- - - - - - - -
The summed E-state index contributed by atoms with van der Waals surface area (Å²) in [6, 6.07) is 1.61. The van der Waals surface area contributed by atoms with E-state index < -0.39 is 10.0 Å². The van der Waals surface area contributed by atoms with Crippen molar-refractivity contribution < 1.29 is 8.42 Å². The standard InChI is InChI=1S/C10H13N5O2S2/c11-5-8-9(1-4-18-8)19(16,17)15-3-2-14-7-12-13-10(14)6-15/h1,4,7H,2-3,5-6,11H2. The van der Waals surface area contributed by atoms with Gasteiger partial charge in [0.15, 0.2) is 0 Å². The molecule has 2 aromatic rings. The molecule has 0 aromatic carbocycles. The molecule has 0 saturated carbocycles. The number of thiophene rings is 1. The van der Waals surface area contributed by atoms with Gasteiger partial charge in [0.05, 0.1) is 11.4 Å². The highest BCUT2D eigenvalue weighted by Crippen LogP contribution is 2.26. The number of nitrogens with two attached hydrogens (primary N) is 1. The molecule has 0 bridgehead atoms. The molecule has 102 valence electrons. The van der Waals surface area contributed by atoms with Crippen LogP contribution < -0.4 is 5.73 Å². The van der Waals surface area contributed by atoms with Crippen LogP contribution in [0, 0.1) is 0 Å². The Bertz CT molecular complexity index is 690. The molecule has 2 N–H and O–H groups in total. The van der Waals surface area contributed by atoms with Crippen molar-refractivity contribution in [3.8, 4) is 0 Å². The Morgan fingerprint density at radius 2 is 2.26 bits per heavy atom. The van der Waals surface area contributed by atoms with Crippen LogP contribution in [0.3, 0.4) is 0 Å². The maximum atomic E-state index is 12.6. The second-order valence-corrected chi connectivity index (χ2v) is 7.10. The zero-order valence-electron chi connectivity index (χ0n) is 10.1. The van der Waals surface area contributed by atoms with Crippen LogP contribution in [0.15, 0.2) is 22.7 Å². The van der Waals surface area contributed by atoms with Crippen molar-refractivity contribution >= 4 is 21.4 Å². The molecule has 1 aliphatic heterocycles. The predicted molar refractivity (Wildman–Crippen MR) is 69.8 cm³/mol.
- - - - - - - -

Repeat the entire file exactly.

The summed E-state index contributed by atoms with van der Waals surface area (Å²) in [6, 6.07) is 1.61. The van der Waals surface area contributed by atoms with E-state index < -0.39 is 10.0 Å². The van der Waals surface area contributed by atoms with Crippen molar-refractivity contribution < 1.29 is 8.42 Å². The standard InChI is InChI=1S/C10H13N5O2S2/c11-5-8-9(1-4-18-8)19(16,17)15-3-2-14-7-12-13-10(14)6-15/h1,4,7H,2-3,5-6,11H2. The van der Waals surface area contributed by atoms with Gasteiger partial charge in [0.15, 0.2) is 0 Å². The molecule has 2 aromatic rings. The molecule has 0 aromatic carbocycles. The molecule has 0 saturated carbocycles. The number of thiophene rings is 1. The van der Waals surface area contributed by atoms with Gasteiger partial charge in [0.05, 0.1) is 11.4 Å². The highest BCUT2D eigenvalue weighted by Crippen LogP contribution is 2.26. The number of nitrogens with two attached hydrogens (primary N) is 1. The molecule has 0 bridgehead atoms. The molecule has 102 valence electrons. The van der Waals surface area contributed by atoms with Crippen LogP contribution < -0.4 is 5.73 Å². The van der Waals surface area contributed by atoms with Crippen LogP contribution in [0, 0.1) is 0 Å². The Bertz CT molecular complexity index is 690. The molecule has 2 N–H and O–H groups in total. The van der Waals surface area contributed by atoms with Crippen molar-refractivity contribution in [3.8, 4) is 0 Å². The Morgan fingerprint density at radius 2 is 2.26 bits per heavy atom. The van der Waals surface area contributed by atoms with Crippen LogP contribution in [0.3, 0.4) is 0 Å². The maximum atomic E-state index is 12.6. The second-order valence-corrected chi connectivity index (χ2v) is 7.10. The zero-order valence-electron chi connectivity index (χ0n) is 10.1. The van der Waals surface area contributed by atoms with Crippen LogP contribution in [0.15, 0.2) is 22.7 Å². The van der Waals surface area contributed by atoms with Crippen molar-refractivity contribution >= 4 is 21.4 Å². The molecule has 1 aliphatic heterocycles. The predicted molar refractivity (Wildman–Crippen MR) is 69.8 cm³/mol.